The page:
Among the objects are various ceramics, miniatures, lamps, glass containers, fragments of marble, and burnt animal bones (pigs and cattle). According to the archaeologists, the trove corresponds with ritual feasting associated with cult at the temple.

In a press statement by the Ministry of Culture: “The discovery of burnt bones confirms that animal sacrifices were carried out in the sanctuary, while the common ceramics, also bearing traces of fire, indicate that the meat was cooked and consumed during banquets in honour of divinity. The remains of one or more ritual meals were thrown into the well, the last ones probably when their function had ceased.”

Header Image Credit : Ministry of Culture

Sources : Ministry of Culture

This content was originally published on www.heritagedaily.com – © 2023 – HeritageDaily

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Archaeology

Labyrinthine structure discovered from the Minoan civilisation

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Archaeologists have discovered a monumental labyrinthine structure on the summit of Papoura Hill in Crete.

The discovery was made during the installation of a radar system in preparation for the construction of a new airport in the area.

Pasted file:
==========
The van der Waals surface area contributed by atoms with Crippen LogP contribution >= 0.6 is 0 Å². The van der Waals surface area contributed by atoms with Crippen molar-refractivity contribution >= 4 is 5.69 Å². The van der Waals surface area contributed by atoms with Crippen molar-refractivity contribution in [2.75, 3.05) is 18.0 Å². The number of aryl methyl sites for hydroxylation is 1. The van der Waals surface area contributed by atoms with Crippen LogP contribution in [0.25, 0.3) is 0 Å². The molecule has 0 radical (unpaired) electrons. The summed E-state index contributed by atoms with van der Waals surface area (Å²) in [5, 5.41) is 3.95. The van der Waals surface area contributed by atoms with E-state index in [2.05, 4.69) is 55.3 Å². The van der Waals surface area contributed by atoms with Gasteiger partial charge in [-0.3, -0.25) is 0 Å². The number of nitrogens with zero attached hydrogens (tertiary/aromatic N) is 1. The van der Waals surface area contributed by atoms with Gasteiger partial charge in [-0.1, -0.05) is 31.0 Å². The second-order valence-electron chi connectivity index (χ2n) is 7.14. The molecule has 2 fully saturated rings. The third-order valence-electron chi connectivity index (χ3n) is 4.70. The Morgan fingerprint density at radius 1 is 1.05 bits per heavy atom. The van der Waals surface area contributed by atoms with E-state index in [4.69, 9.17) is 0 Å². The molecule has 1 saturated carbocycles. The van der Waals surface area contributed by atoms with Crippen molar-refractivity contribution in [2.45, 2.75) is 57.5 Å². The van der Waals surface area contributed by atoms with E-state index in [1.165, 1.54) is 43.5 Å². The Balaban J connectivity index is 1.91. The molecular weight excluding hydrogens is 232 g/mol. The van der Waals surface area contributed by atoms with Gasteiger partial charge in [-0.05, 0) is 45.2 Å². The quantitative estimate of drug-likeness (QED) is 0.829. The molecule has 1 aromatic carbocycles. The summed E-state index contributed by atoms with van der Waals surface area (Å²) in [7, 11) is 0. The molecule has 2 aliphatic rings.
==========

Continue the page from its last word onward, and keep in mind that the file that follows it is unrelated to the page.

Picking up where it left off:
According to experts, the structure dates from between 2000 to 1700 BC shortly before or at the start of the palaeopalatial Minoan period.

The Minoan civilisation was a Bronze Age culture that emerged on the island of Crete around 3100 BC. The culture is known for the monumental architecture and energetic art, and is often regarded as the first civilisation in Europe.

Image Credit : Greek Ministry of Culture

The chronology of the Minoans is characterised into three distinct phases – Early Minoan (EM), Middle Minoan (MM), and Late Minoan (LM).

The palaeopalatial structure is part of the MMI – II grouping in the Middle Minoan, a period in which the first palaces were built and saw the development of the Minoan writing systems, Cretan hieroglyphic and Linear A.

The structure comprises of 8 concentric stone rings that converge on a central circular building. The entire diameter of the complex measures 48 metres and covers an area of approximately 1800 square metres.

Within the central structure are four designated zones in which radial walls intersect vertically and form a labyrinthine structure. Zones A and B appear to be have the main concentration of human activity, evidenced by the presence of large amounts of animals bones.

According to the experts, this residential area likely had a truncated cone or vaulted appearance and is the first monument of this type excavated in Crete. It can perhaps be paralleled with the elliptical MM building of the Chamezi Archaeological Site, as well as with the so-called circular proto-Hellenic cyclopean building of Tiryns.

The Minister of Culture, said: “This is a unique and highly significant find. Solutions are in place to ensure the completion of the archaeological research and the protection of the monument.”

Header Image Credit : Greek Ministry of Culture

Sources : Greek Ministry of Culture

This content was originally published on www.heritagedaily.com – © 2023 – HeritageDaily